Linking the Comprehensive Plan with the County Water and Sewerage Plan (CWSP)
HB 1141 does not explicitly address the relationship of the WRE to the County Water and Sewerage Plan (CWSP), nor does Article 66B. However, the County Water and Sewerage Plan statute does require the CWSP to be consistent with local comprehensive plans. Because of this consistency requirement, and because it is clear that these two local plans must be closely connected, it is critical that the WRE be drafted in a manner that supports the County Water and Sewerage Plans.
The technical requirements and information necessary to prepare the WRE substantially overlap with those required to prepare a County Water and Sewerage Plan. The commonality between these plans stems from the reality that both must operate within the context of water resources regulations and the physical capabilities and limitations of water resources. The differences are related to policy and content. The comprehensive plan sets out the broad land use and development policies for the jurisdiction, whereas the County Water and Sewerage Plan must follow and help to implement, not make, local land use policy. The County Water and Sewerage Plan will contain more technical data and analysis than the comprehensive plan and it lays out the capital programs for water and sewerage facilities that are necessary to fulfill the comprehensive plan.
Figure 3 below compares the basic legal requirements of the County Water and Sewerage Plan and the local comprehensive plan. It depicts a grey area between the two plans since the details and exact nature of their interface may vary somewhat. However, the local comprehensive plan, including the WRE, and the County Water and Sewerage Plan should address and define this relationship in a manner that clearly fulfills the mandates and processes associated with each planning requirement. Ideally, the interface should be seamless.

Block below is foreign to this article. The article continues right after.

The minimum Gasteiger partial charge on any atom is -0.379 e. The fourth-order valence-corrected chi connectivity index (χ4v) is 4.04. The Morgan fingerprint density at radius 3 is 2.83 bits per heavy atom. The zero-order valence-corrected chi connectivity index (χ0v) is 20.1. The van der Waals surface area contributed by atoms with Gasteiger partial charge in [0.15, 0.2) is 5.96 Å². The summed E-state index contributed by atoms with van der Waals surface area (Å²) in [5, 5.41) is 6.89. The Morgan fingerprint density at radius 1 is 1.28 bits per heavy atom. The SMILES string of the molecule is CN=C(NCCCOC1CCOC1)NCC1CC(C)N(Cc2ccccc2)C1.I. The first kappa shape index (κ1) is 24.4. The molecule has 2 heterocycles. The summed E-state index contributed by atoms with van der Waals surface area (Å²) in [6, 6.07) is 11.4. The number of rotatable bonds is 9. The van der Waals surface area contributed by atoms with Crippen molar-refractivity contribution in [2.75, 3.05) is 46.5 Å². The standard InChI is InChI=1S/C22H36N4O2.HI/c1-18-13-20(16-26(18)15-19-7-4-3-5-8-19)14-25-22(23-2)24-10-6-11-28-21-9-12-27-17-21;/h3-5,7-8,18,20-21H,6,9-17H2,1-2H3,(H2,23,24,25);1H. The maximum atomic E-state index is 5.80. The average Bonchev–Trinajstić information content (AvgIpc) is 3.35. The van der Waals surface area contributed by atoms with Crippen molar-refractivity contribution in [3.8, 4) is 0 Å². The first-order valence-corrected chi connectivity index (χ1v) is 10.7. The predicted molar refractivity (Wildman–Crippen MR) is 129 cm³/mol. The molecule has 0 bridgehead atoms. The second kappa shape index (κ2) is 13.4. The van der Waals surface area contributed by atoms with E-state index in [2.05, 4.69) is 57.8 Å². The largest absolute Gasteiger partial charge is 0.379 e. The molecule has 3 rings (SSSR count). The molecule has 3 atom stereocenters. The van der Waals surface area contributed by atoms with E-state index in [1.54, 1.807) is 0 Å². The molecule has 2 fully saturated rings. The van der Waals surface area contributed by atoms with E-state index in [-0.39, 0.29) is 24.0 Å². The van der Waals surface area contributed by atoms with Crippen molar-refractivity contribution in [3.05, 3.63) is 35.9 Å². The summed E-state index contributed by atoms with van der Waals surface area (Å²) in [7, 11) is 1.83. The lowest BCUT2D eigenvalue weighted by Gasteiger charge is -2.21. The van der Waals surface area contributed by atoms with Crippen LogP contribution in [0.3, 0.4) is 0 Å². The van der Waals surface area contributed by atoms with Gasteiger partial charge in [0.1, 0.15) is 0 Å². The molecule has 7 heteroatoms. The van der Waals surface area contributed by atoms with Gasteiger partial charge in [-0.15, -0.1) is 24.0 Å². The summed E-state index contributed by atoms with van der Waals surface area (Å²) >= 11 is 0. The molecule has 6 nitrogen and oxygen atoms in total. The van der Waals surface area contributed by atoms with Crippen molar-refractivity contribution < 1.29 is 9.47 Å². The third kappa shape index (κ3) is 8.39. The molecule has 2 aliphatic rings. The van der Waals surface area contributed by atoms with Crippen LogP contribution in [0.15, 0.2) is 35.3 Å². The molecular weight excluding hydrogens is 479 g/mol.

The County Water and Sewerage Plan is a functional plan that supports the implementation of both county and municipal comprehensive plans. The fact that the County Water and Sewerage Plan must address all systems (e.g., county, municipal, private) underscores the need for very close interjurisdictional coordination for these combined planning processes to be effective.
Various sections later in this guidance document discuss more specifically how links between these plans can be addressed. At a minimum, the WRE should provide adequate guidance to the Water and Sewerage Plan by including:
- Countywide and small area population projections that carry over to, and are used in, the County Water and Sewerage Plan.
- Maps that show the limits of community service areas, showing stages for, at a minimum, the current, 10-year projected and ultimate build-out. These areas should bear a reasonable relationship to projected population growth and land consumption; development capacity; and any municipal growth elements.
- Maps that show the relationships among jurisdictional, watershed, service area, Priority Funding Area(s), growth areas and any other relevant boundaries.
Growth areas should reflect those shown in the municipal growth element.
- Policies that support the requirement in the County Water and Sewerage Plan law that the capacities of water and sewerage facilities may not be exceeded, and
ensure that the locations, amounts and staging of growth, development and service areas must be within the capacities of both the support infrastructure and water resources.
- Actions recommended to obtain needed water resource information; evaluate alternative measures to meet future needs; and adopt new or revised ordinances and regulations to ensure the protection of water resources.